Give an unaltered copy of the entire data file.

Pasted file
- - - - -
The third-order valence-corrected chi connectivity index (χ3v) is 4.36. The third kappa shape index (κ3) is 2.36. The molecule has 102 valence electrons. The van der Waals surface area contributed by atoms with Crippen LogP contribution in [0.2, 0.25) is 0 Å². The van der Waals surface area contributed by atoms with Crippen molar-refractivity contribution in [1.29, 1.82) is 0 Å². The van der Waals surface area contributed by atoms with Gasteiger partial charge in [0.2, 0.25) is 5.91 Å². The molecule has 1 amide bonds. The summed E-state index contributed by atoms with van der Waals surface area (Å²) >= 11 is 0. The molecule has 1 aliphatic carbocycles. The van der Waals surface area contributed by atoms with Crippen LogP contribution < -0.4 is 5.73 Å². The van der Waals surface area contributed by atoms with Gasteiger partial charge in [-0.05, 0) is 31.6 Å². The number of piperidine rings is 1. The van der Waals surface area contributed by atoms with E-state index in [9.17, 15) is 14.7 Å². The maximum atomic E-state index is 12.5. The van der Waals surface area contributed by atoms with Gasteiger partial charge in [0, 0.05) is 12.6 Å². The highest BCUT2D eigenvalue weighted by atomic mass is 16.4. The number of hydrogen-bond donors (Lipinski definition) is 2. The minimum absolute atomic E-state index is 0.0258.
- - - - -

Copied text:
The third-order valence-corrected chi connectivity index (χ3v) is 4.36. The third kappa shape index (κ3) is 2.36. The molecule has 102 valence electrons. The van der Waals surface area contributed by atoms with Crippen LogP contribution in [0.2, 0.25) is 0 Å². The van der Waals surface area contributed by atoms with Crippen molar-refractivity contribution in [1.29, 1.82) is 0 Å². The van der Waals surface area contributed by atoms with Gasteiger partial charge in [0.2, 0.25) is 5.91 Å². The molecule has 1 amide bonds. The summed E-state index contributed by atoms with van der Waals surface area (Å²) >= 11 is 0. The molecule has 1 aliphatic carbocycles. The van der Waals surface area contributed by atoms with Crippen LogP contribution < -0.4 is 5.73 Å². The van der Waals surface area contributed by atoms with Gasteiger partial charge in [-0.05, 0) is 31.6 Å². The number of piperidine rings is 1. The van der Waals surface area contributed by atoms with E-state index in [9.17, 15) is 14.7 Å². The maximum atomic E-state index is 12.5. The van der Waals surface area contributed by atoms with Gasteiger partial charge in [0, 0.05) is 12.6 Å². The highest BCUT2D eigenvalue weighted by atomic mass is 16.4. The number of hydrogen-bond donors (Lipinski definition) is 2. The minimum absolute atomic E-state index is 0.0258.